Is it logically sound to accept the canonical commutation relation (CCR) $$[x,p]~=~i\hbar$$ as a postulate of quantum mechanics? Or is it more correct to derive it given some form for $p$ in the ...
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Does the following experiment disprove the Copenhagen interpretation?

I have a question concerning the scientific experiment proposed in the following video, (25:00-29:00) titled the "EPR Thought Experiment", which bears resemblance to the quantum eraser experiment. ...
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Are probabilities really tangible physical real numbers?

Probabilities are usually considered to be a real number between 0 and 1. A real number has an infinite decimal expansion. Are probabilities really real numbers? Is the infinite decimal expansion ...
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Is the wave function objective or subjective?

Here is a question I am curious about. Is the wave function objective or subjective, or is such a question meaningless? Conventionally, subjectivity is as follows: if a quantity is subjective then ...
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Don't these experiments suggest that locality has to be abandoned in the quantum realm?

First a quick recap because maybe my understanding/assumptions are flawed (you can jump to the question highlighted in bold below if you like to): Bell's inequalities require that an accurate(ly ...
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Why do local hidden variable theories predict a triangular pattern for the graph?

My friends and I got into an argument about determinism, and I brought up that quantum events are random. But I couldn't prove it. I found the Wikipedia page on Bell's theorem, which seems to imply ...
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Which physically acceptable quantum interpretations do not require the existence of any observer at all?

Some interpretations of quantum mechanics — like the Copenhagen interpretation in particular — require the existence of an observer. The role of the observer is a bit mysterious. After all,...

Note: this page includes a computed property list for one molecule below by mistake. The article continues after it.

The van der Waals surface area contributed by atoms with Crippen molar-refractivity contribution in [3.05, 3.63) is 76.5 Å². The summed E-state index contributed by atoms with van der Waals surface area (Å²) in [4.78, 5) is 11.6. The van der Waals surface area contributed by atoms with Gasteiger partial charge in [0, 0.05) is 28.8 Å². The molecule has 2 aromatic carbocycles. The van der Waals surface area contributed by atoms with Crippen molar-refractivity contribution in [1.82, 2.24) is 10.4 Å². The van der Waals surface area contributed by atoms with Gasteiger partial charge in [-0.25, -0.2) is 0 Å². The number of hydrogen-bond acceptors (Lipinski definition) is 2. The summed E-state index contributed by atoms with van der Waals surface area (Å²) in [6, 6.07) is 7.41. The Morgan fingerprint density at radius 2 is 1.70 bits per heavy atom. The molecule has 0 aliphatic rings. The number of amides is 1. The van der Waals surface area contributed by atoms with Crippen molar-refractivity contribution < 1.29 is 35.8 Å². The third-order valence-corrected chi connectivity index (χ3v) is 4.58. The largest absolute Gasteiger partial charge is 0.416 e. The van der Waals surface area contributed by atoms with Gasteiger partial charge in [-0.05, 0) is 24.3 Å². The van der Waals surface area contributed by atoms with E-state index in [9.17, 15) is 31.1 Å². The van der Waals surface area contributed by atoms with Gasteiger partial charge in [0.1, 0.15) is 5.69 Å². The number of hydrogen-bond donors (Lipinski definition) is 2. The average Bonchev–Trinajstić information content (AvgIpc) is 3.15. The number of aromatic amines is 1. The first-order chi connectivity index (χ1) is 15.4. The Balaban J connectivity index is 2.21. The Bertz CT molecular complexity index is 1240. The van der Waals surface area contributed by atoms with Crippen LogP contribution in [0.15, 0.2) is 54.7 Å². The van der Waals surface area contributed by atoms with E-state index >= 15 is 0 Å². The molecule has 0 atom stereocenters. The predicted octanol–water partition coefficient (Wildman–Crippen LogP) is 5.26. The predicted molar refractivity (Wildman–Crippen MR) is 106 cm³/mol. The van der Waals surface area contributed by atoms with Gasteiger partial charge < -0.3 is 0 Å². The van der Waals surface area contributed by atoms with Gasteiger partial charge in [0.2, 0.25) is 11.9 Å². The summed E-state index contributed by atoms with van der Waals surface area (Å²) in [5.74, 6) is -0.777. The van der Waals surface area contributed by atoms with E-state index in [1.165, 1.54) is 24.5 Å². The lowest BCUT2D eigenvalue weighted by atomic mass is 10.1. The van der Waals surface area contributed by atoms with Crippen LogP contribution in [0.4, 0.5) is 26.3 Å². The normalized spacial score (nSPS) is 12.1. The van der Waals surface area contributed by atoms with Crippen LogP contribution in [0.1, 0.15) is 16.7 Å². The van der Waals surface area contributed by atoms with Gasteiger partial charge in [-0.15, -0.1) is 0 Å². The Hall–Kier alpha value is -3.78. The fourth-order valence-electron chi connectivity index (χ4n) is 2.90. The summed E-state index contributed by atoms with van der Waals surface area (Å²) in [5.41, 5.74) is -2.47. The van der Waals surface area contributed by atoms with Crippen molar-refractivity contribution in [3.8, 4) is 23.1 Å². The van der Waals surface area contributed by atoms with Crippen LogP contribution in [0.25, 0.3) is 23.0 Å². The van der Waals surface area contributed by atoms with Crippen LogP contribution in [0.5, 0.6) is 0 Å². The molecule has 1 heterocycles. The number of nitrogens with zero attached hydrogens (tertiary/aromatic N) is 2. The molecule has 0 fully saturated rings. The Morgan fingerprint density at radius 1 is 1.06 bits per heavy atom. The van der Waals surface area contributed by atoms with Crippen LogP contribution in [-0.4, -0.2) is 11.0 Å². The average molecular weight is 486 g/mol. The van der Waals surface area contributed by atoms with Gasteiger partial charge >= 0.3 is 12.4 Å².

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Bohmian loophole in PBR-like theorems

I'm reviving and expanding this question, because of the new paper today, by Aaronson et al. The more general question is: How does quantum-potential Bohmian mechanics relate to no-go theorems for ...
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Pilot waves and quantum eraser; pilot wave simulation

I recently watched this video about the quantum eraser experiment on PBS spacetime: Link. Has an experiment like the quantum eraser been tried with the pilot wave theory, ie bouncing droplet ...
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EPR-type experiments and faster-than-light communication using interference effects as signaling mechanism

I understand that faster-than-light communication is impossible when making single measurements, because the outcome of each measurement is random. However, shouldn't measurement on one side collapse ...
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What are specific arguments against the ensemble interpretation (as promoted by L. Ballentine)?

Leslie Ballentine develops in QM: A Modern Development an interpretation based on the ensemble interpretation, and responds to most criticisms. My question: what criticisms still exist against this ...
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If a fundamental theory exibits e.g. a mirror symmetry, in what sense it the underlying geometry real?

Are the more recently discovered symmetries in string theory such that the theories based on mirroring geometries are absolutely the same from an observable point of view? I have mirror symmetry in ...
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Is Bohmian mechanics really incompatible with relativity?

This is something I've been wondering about. For those who don't know, Bohmian mechanics is an interpretation of quantum mechanics that is in the class of what are known as "hidden variable theories", ...
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How can you be a realist and not posit an ontological model?

I have a specific technical question about how to formalize models for quantum interpretations. My question arises from the talk Why I am not a psi-ontologist, by Rob Spekkens at the Perimter ...
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What is the explanation for the interference patterns in MWI?

In Young's double-slit experiment, MWI states that in some "worlds" the particle goes through one slit, and in others it goes through the other. If this is so, why do we get an interference pattern? ...
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Quantum mechanics threshold

First of all I beg your forgiveness as I am not a physicist and the question I am going to ask may sound silly. I am aware that beyond a certain threshold in the hierarchy of building blocks of ...
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Is the Born rule indeed wrong?

This is a question about the validity of a preprint, arXiv:quant-ph/0509089, which claims that the "Copenhagen Interpretation of QM is incorrect" (same title, authored by Guang-Liang Li and Victor O.K....